I was watching a YouTube video today which shared a clip of a transgender teacher in Kindergarten explaining to the four and five-year-olds that doctors make a “guess” when a baby is born whether that baby is a boy or a girl based on what the baby looks like. Most of the time, the doctor is correct, but sometimes the doctor gets it wrong. The baby’s body does not always correctly signal whether the baby is a boy or a girl.
It occurred to me that it’s the old game of “shift the definitions” being played here. For time out of mind, since there’s been an English language containing the words, “boy” and “girl,” “male” and “female,” “man” and “woman,” “he/him,” and “she/her,” what those words meant was strictly connected to the bodies of the individuals being designated. The words had nothing to do with feelings. A person may not have felt that he or she fit those words because the person may not have felt that he or she fit his or her body. But those words paid no heed to feelings. Feelings needed other words. The words under discussion were words about the bodies. They were what gave those words their definitions. No doctor had to “guess” at the sex of a baby at birth. He only had to look.
One could say that we’re only arguing about semantics. Language evolves. Definitions change. Why not move with the times? Why not accept the new definitions of these age-old words to mean, “Descriptive words having no set definition, meaning nothing, that one may apply to oneself at will, according to the feelings of the individual.” Isn’t that how the language has evolved? What difference does it make to those of us who object to the new (non) definitions of age-old words? Why should it matter?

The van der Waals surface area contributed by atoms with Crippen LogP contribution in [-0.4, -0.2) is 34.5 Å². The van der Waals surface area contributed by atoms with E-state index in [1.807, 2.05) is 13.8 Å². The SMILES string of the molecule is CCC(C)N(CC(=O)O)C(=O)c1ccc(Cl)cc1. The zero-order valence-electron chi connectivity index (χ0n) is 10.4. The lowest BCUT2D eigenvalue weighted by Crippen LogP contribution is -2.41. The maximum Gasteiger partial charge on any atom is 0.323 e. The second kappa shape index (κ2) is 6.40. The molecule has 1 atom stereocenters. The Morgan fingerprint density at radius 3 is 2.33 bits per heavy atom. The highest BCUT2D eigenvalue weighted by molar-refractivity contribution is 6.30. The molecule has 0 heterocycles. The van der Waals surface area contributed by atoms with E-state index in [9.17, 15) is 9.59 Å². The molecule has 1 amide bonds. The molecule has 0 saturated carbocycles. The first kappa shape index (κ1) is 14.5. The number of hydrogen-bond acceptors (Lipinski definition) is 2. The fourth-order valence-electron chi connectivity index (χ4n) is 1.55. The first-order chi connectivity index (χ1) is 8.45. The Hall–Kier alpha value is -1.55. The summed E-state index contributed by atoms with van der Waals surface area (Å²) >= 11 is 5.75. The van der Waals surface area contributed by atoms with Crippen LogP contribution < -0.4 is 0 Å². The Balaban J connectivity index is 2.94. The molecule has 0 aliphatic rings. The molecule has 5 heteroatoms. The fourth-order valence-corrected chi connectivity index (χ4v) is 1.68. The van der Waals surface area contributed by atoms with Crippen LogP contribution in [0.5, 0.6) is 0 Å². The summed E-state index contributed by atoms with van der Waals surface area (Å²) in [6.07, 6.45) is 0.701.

It matters because language matters. Language matters because ideas matter. Ideas matter because truth matters. And language is the only vehicle we have for conveying reality from one mind to another. So language matters.
And we haven’t all agreed to let the traditional definitions of “boy, girl, man, woman, male, female, he, she” slide. Unless there is nearly universal agreement (although usually tacit and unconscious) among the users of a language on the changes to words and definitions, words cease to be communicators. Without a shared understanding of definitions, changing definitions without common consent is just a form of lying.
For example, if a witness gets up on a witness stand, swears to tell the truth, the whole truth, and nothing but the truth, and then answers the prosecutor’s question with a, “No,” all the while meaning to answer in the affirmative, this witness would be charged with perjury. Lying.
But why should the witness be called a liar? Language evolves. Perhaps the witness has privately reversed the meanings of “Yes” and “No.” The witness is “telling his own truth” (or “her, zer, zis”) own truth. To the witness, “No” now means the affirmative, and “yes” means a denial. Who’s to say the witness is wrong? The witness is just changing definitions. It’s just a matter of semantics.
The problem comes in with the shared understanding of “yes” and “no” by everyone else in the courtroom. Unless we all have the same shared understanding of what the witness means by “yes” and “no,” we would charge the witness with perjury. Language is a shared commodity. It’s not open to private interpretation when the goal is communication.
And I haven’t agreed to change the definitions of the sex-based English words listed above partially because we don’t have any good alternatives to replace them with.